Saving and investing can be a daunting task for most. But what if you could save effortlessly, like while watching your favourite football team win or walking those 10,000 steps a day? For IIT Kanpur alumni Ankit Kumar and Abhishek Malik, the answer to that question was a startup, though it wasn’t their first.
While Ankit holds a master’s degree in design, Abhishek graduated with a degree in economics.
Their first entrepreneurial stint was in 2011, when they created a rickshaw-hailing app for feature phones. Called Yatayat, the startup was incubated in the Summer of Startups programme in Finland.
Although they parted ways shortly after, their paths crossed again in 2013 when both joined US-based Credibase as its first employees. Ankit was heading design, and Abhishek led engineering for the Mountain View-based company.
While this experience helped, it was a personal pain point that led to the birth of their latest venture. Says Ankit,
“The idea came out of a discussion that we weren’t doing that well with money. The problem of not being able to stash away cash as savings was increasingly felt by a large bunch of individuals.”
Ankit further adds: "We have this concept of ‘urban poor’ and owing to certain lifestyles of millennials, saving doesn’t come easy.”
Hence, based on the idea of investing before saving, they started Balance in the second quarter of 2016.
The founders describe Balance as an app for individuals who want savings to be effortlessly integrated with their lifestyle. “Trying to make financial investments better was how we started,” says Ankit.
While doing their research and talking to people, they realised that people had a low appetite for risk, and that restricted the market for investments in India.
What was needed, therefore, was a simple product that was low on risk.
Hence, the solution came by understanding the behavioural economics of saving, which was then integrated in the app to make savings organic.
Adopting a conversational interface, on signing in, the app nudges the user towards picking a goal. Once the goal is set, the app interacts with the consumer accordingly, with the pre-programmed recipes and savings mechanisms kicking in.
According to the company, these recipes are built around a person’s life, turning everyday activities into saving opportunities.
According to Ankit, there are six basic saving recipes. Roundups, which stacks up your savings with loose change from every transaction; Football Fans allows fans to save up every time their team wins; Health & Fitness, which is linked to their Google Fit app, allows users to save up every time they hit their daily goals for step count.
Further, the amount of saving is prompted or pre-set by the customer.
At present, the app is available only to the 2.5 lakh customers of Zerodha’s trading platform Kite, and auto-debits the savings from their demat accounts created on the platform. Customers can withdraw their savings directly from their Kite account.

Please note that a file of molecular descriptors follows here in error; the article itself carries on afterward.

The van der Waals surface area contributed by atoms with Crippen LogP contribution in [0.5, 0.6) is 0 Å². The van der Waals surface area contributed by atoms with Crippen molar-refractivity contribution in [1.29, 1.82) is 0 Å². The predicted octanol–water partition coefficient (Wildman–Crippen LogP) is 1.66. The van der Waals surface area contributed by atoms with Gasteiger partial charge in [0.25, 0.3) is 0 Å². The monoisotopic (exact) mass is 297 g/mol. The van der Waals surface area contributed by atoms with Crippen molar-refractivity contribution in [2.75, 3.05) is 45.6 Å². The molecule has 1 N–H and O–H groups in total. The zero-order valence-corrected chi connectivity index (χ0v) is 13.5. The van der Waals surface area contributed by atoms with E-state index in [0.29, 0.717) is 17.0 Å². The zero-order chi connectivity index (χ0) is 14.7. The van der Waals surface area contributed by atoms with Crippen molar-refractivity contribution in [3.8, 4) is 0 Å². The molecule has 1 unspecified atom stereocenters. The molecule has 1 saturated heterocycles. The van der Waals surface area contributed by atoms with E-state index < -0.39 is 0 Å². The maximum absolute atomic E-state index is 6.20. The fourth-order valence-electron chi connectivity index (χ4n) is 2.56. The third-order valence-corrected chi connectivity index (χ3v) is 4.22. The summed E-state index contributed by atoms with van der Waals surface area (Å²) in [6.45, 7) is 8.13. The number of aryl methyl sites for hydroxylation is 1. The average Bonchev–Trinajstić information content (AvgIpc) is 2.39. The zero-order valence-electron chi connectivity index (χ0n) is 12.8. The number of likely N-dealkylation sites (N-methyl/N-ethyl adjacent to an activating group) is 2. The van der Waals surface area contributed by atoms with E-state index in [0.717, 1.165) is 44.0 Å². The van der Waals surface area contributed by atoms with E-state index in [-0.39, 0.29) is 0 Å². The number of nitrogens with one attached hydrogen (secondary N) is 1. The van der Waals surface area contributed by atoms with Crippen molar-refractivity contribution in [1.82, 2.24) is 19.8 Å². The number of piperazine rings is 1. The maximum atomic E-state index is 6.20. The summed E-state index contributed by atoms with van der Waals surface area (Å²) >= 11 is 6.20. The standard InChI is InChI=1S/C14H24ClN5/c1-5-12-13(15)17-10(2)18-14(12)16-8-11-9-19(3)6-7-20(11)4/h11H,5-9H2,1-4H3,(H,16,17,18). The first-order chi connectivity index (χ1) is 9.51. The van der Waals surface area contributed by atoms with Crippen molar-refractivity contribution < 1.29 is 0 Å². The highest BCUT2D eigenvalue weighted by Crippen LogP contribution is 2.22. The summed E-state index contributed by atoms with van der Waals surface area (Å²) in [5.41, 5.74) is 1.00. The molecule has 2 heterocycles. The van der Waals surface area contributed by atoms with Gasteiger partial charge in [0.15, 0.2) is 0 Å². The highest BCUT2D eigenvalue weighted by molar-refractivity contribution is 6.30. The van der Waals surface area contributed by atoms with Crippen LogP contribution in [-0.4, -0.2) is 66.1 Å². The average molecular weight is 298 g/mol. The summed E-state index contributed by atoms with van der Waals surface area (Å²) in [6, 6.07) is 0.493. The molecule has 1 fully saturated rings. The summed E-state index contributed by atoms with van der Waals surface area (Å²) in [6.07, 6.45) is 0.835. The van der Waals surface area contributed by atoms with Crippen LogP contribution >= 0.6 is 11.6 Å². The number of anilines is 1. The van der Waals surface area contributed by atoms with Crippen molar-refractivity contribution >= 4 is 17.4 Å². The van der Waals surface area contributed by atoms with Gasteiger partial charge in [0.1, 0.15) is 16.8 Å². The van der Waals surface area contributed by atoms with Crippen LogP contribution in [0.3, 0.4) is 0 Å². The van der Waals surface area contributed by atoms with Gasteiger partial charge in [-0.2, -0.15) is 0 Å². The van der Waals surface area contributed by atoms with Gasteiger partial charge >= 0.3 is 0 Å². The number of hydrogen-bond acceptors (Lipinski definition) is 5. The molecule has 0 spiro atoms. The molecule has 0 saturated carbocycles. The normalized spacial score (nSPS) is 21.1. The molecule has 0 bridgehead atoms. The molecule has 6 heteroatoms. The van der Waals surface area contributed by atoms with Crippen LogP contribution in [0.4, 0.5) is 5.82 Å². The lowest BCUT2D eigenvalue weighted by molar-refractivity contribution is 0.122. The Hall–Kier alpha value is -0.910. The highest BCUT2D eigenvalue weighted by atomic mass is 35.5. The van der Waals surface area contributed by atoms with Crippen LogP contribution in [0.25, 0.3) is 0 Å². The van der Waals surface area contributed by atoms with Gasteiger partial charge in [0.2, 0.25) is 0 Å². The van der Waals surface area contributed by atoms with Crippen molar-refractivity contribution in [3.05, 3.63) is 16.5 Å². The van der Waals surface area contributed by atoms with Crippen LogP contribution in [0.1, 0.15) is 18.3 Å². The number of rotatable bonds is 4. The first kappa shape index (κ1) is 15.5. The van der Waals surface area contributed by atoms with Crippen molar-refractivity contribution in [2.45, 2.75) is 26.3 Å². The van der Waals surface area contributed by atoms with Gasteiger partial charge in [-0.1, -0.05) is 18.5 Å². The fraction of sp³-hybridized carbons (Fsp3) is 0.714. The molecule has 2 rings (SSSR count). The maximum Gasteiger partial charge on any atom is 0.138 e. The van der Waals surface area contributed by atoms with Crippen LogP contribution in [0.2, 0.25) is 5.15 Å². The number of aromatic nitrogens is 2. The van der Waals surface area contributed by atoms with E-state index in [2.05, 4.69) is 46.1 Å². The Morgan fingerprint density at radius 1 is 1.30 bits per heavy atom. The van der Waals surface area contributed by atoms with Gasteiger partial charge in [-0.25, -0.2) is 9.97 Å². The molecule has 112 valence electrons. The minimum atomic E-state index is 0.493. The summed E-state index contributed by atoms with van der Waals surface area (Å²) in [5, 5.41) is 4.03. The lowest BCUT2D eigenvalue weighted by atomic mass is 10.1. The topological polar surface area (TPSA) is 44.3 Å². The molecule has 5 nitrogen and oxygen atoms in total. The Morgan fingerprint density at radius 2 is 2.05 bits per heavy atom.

According to the founders, this closed integration allows them to enrich the product on the basis of inputs coming from Zerodha’s audience base.
However, the seven-member Balance team is keen to open the product to other customers in the next couple of weeks.
The last phase of the transaction is investing, which is automated. Balance provides two investment options—short-term goals (like a vacation) and tax saving.
To grow your money for short-term goals, the app collaborates with ICICI Prudential Money Market Fund, which provides interest rates of up to 8.65 percent per annum. For tax saving, Balance invests a user’s savings in the ICICI Prudential Long Term Equity Fund, with a three-year period.
For the founders, the philosophy behind choosing asset management companies (AMCs) is based on the lowest risk ratings allowing anytime withdrawals. “Lock-ins can be painful,” states Ankit.
Launched in the first week of May, the app is seeing an average saving of Rs 500 with every task and looking to get close to 1,00,000 users by the end of this year.
The founders claims more than 10,000 users on their platform. Further, the company plans to introduce two new recipes over the next quarter and activate close to 2,00,000 recipes (average two recipes per user) by the end of this year.
Balance says the app is completely free for customers and intends to keep it that way. As to possible revenue models, the founders say they might charge a commission from the AMCs based on the range of financial products provided on the application.
The company has received a funding of Rs 1.5 crore from Rainmatter, Zerodha’s incubator and early-stage fund as well as Nithin Kamath, Founder and CEO, Zerodha.
Going forward, Balance’s primary focus will be on growing the team and bringing more interesting recipes (or use cases) for users to save. As to the team size, they intend to keep it at 10-12 members.
The company also wants to focus on scaling partnerships and increasing collaborations during the current year.
The other prominent new players in the wealth management space are ProsperX and Kuvera.
With investment models like Zerodha and India Funds already in place, fintech companies are expected to move towards offering full-cycle solutions—saving, investing, and payment—under one umbrella.